The aim of this study was to evaluate the effects of one year of systematic clinical supervision, and supervised individually planned care on the mood and general behavior of patients with dementia in relation to their cognitive function and level of confusion. The intervention was carried out in a ward devoted to the care of patients with severe dementia (EW), with a similar ward (CW) where no changes were made serving as a control. Each ward housed 11 patients, of whom 7 patients in each ward survived throughout the study time. Assessment of the patients' mood, general behavior, cognitive functions (MMSE), orientation and confusion (OBS) was made at baseline, and after 6 and 12 months of intervention. Significant deteriorations for the patients in CW were seen during the study period as regards the factor strength, functional performance and orientation in the ward, and speech performance and psychomotor slowing. For the patients in the EW, deterioration was seen only in the factor accessibility, and improvement was seen in the factor sensitivity and euphoria. The differences indicated that the development in the two wards went in opposite directions to the benefit of the patients in the EW. Because of the small sample size, the findings are more the result of a pilot trial, rather than generalizable. The intervention, however, seemed to have a positive effect on the secondary symptoms of the disease.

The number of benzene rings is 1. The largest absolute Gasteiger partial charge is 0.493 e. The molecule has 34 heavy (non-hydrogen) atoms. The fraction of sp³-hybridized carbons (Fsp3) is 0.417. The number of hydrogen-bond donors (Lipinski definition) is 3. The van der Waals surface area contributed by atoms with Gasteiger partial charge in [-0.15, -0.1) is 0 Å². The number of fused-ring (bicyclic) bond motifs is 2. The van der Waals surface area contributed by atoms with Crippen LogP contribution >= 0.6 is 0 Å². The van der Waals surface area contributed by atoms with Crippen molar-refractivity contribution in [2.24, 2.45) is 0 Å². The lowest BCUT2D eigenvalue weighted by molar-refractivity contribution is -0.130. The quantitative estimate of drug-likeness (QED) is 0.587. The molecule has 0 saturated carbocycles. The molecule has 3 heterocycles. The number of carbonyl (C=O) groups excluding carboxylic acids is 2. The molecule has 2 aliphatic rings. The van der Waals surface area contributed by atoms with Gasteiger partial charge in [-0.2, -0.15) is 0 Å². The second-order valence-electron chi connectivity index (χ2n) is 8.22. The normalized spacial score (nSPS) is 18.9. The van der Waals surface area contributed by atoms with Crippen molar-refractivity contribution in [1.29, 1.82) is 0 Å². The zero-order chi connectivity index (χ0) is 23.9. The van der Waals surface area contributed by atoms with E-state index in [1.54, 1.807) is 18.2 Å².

|Publication status||Published - 1999|
Bibliographical noteThe information about affiliations in this record was updated in December 2015.
The record was previously connected to the following departments: Caring Sciences (Closed 2012) (016514020), The Vårdal Institute (016540000)
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